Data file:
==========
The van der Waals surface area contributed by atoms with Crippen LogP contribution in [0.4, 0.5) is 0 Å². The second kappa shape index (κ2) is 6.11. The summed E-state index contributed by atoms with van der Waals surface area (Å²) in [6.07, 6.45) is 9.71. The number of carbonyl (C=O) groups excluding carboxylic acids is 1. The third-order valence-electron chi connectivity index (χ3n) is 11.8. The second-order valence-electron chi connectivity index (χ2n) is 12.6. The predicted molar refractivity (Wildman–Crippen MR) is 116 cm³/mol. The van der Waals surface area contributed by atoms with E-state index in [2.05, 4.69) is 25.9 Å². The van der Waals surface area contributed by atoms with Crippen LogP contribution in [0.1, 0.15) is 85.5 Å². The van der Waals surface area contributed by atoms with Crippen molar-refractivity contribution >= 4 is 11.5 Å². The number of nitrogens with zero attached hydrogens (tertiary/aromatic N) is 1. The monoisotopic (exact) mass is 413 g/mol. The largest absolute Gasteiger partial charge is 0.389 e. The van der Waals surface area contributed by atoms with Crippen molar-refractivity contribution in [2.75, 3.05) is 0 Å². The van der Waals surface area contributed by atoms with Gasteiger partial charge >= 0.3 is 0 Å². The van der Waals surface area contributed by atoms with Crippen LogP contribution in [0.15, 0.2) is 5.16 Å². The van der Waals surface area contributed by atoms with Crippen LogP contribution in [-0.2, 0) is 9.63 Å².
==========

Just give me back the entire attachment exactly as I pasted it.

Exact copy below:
The van der Waals surface area contributed by atoms with Crippen LogP contribution in [0.4, 0.5) is 0 Å². The second kappa shape index (κ2) is 6.11. The summed E-state index contributed by atoms with van der Waals surface area (Å²) in [6.07, 6.45) is 9.71. The number of carbonyl (C=O) groups excluding carboxylic acids is 1. The third-order valence-electron chi connectivity index (χ3n) is 11.8. The second-order valence-electron chi connectivity index (χ2n) is 12.6. The predicted molar refractivity (Wildman–Crippen MR) is 116 cm³/mol. The van der Waals surface area contributed by atoms with E-state index in [2.05, 4.69) is 25.9 Å². The van der Waals surface area contributed by atoms with Crippen LogP contribution in [0.1, 0.15) is 85.5 Å². The van der Waals surface area contributed by atoms with Crippen molar-refractivity contribution >= 4 is 11.5 Å². The number of nitrogens with zero attached hydrogens (tertiary/aromatic N) is 1. The monoisotopic (exact) mass is 413 g/mol. The largest absolute Gasteiger partial charge is 0.389 e. The van der Waals surface area contributed by atoms with Crippen molar-refractivity contribution in [2.75, 3.05) is 0 Å². The van der Waals surface area contributed by atoms with Gasteiger partial charge >= 0.3 is 0 Å². The van der Waals surface area contributed by atoms with Crippen LogP contribution in [0.15, 0.2) is 5.16 Å². The van der Waals surface area contributed by atoms with Crippen LogP contribution in [-0.2, 0) is 9.63 Å².